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CNAA / Theses / 2007 / July /

Rheumatoid Arthritis in men: clinical-evolutionary and laboratory features


Author: Laura Vremiş
Degree:doctor of medicine
Speciality: 14.00.06 - Cardiology and Rheumatology
Year:2007
Scientific adviser: Liliana Groppa
doctor habilitat, professor, State University of Medicine and Pharmacy "Nicolae Testemitanu"
Scientific consultant: Zinaida Anestiadi
doctor habilitat, professor, State University of Medicine and Pharmacy "Nicolae Testemitanu"
Institution:
Scientific council:

Status

The thesis was presented on the 20 July, 2007
Approved by NCAA on the 20 September, 2007

Abstract

Adobe PDF document0.39 Mb / in romanian

Thesis

CZU 616.72-002.77-055.1

Adobe PDF document 1.72 Mb / in romanian
136 pages


Keywords

rheumatoid arthritis, male, androgen hormones, joint features, extraarticular manifestations, hypothalamic-pituitary-gonadal axe

Summary

This paper provides a comparative analysis of the clinical picture of the joints syndrome and other extra-joints manifestations of the rheumatoid arthritis in men and women based on complex clinical, laboratory and x-ray studies. 100 patients with confirmed Rheumatoid Arthritis (RA) syndrome were surveyed. These were divided in two numerically equal groups: female and male. The groups were comparable by age and average duration of disease.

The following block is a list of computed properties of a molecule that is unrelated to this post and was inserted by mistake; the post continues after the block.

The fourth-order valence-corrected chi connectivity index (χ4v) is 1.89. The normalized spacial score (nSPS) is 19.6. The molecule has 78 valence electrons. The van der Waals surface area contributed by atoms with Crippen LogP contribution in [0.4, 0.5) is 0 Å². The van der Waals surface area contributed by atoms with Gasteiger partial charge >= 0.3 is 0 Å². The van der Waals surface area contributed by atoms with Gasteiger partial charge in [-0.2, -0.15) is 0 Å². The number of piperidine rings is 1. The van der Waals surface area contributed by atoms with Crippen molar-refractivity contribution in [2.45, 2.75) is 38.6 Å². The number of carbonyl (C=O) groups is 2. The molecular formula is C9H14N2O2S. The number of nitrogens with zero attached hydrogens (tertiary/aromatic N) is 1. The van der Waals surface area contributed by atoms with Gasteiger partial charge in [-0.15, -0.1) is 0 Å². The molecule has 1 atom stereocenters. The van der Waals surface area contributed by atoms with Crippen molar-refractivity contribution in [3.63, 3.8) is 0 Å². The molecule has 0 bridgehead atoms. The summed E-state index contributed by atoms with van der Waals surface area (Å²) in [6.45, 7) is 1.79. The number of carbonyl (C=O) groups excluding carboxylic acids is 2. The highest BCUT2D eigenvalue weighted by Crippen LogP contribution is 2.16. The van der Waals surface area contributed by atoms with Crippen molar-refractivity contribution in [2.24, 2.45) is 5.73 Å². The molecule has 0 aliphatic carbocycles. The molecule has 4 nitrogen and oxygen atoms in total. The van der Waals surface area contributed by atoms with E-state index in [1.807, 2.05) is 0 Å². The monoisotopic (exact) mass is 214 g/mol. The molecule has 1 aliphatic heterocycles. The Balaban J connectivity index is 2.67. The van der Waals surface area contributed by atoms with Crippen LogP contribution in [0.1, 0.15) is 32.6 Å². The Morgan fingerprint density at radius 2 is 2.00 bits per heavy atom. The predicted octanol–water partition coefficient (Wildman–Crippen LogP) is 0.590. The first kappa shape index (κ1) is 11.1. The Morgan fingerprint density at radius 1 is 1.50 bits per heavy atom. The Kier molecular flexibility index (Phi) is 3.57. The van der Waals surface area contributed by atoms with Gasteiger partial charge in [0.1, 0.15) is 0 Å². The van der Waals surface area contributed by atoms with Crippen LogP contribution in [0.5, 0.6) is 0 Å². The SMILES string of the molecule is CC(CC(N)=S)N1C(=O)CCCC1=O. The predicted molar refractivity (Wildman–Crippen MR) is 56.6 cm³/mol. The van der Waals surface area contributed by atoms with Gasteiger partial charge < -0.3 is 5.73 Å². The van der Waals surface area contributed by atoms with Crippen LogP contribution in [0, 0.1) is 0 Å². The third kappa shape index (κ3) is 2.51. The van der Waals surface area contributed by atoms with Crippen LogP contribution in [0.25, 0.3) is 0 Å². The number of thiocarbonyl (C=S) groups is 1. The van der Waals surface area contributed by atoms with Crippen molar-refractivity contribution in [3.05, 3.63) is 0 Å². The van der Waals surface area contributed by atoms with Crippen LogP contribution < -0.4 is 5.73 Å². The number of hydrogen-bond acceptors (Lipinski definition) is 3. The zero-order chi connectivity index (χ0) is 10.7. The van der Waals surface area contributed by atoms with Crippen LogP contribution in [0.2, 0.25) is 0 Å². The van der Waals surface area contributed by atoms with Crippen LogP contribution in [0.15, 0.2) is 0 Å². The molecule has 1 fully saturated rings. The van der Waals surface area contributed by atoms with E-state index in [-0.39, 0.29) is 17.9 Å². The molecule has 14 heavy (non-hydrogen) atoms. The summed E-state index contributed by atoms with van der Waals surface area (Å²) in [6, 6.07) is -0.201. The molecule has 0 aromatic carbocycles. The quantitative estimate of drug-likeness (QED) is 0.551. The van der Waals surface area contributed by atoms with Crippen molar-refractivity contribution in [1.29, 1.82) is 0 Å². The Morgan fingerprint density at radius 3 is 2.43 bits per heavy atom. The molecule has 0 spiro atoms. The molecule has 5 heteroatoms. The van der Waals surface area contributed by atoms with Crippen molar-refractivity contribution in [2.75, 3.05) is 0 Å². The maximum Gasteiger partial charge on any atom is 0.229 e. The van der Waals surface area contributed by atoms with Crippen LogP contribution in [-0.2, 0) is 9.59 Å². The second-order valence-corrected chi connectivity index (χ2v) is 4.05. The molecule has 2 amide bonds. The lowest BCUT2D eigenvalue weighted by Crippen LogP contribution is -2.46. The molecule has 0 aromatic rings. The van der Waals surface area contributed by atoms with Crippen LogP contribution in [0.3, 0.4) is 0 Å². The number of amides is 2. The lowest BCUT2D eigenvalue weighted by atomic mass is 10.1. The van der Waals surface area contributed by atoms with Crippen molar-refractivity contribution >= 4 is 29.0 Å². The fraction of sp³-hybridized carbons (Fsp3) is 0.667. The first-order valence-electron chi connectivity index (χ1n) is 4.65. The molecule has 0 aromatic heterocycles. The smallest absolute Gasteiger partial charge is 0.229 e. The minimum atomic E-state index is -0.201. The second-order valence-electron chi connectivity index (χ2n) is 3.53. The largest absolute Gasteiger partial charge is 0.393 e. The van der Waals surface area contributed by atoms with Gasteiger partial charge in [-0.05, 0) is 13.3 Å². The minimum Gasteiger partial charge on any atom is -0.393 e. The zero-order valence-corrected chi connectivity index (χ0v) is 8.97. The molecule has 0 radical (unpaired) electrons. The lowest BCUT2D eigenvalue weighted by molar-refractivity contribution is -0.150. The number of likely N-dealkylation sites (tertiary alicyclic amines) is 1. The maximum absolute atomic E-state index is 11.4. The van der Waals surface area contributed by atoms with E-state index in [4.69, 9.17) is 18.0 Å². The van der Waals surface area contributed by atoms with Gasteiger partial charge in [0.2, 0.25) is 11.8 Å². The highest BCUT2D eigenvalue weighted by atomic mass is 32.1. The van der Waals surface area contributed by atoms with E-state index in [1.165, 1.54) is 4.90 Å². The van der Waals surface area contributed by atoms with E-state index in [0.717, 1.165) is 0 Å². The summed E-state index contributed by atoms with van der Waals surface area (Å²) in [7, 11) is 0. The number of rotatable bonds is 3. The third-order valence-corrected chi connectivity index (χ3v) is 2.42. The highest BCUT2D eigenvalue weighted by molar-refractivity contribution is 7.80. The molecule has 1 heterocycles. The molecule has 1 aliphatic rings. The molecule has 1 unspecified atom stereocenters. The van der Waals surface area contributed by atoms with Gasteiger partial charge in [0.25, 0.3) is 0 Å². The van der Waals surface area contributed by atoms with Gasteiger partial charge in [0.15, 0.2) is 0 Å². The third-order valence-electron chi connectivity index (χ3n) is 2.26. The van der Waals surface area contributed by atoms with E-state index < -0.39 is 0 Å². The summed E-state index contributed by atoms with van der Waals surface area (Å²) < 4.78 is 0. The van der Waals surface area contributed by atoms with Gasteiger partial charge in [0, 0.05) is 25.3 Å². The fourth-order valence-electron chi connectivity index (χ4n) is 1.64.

The following causes for RA onset were determined: AVRI, considerably higher than in women, physical overload, stress and overcooling. Evidence was obtained that the onset of RA in men is more frequently witnessed by mono- and oligoarthritis predominantly affecting the large joints in lower extremities, while in manifest stage the joints syndrome has features of poliarthiritis involving small joints of the extremities typically for RA. It is important to mention that, although the small joints of men’s legs have a more advanced X-Ray, the values of the Ritchie’s, 28 and functional Lee indexes are relatively better than in women. The quality of life HAQ index for the male patients is more favourable also better than for female ones. From all extraarticular manifestations in the male group the most frequent are the following: vasculitis, a more evidenced tendency to respiratory diseases (chronic bronchitis), a higher risk of cardio-vascular diseases (through a marked incidence of HTA, dislipidemies, tabacism), digestive diseases (hepatic stheathosis, iatrogenic diseases), as well as in cases of renal amiloidosis exclusively observed in the male group.

Low seric testosterone and high estradiol indexes coupled with increased levels of gonadotropic hormones, comparative with the control group. The study has also revealed opposite correlations between the average level of testosterone and the markers of the disease’s activity (DAS28, duration of morning stiffness), with the number of painful and swelling joints, determined according to the joints counter 28 and with an x-ray rate of joint’s affection. The study also revealed less obvious shifts in the level prolactine and cortisol.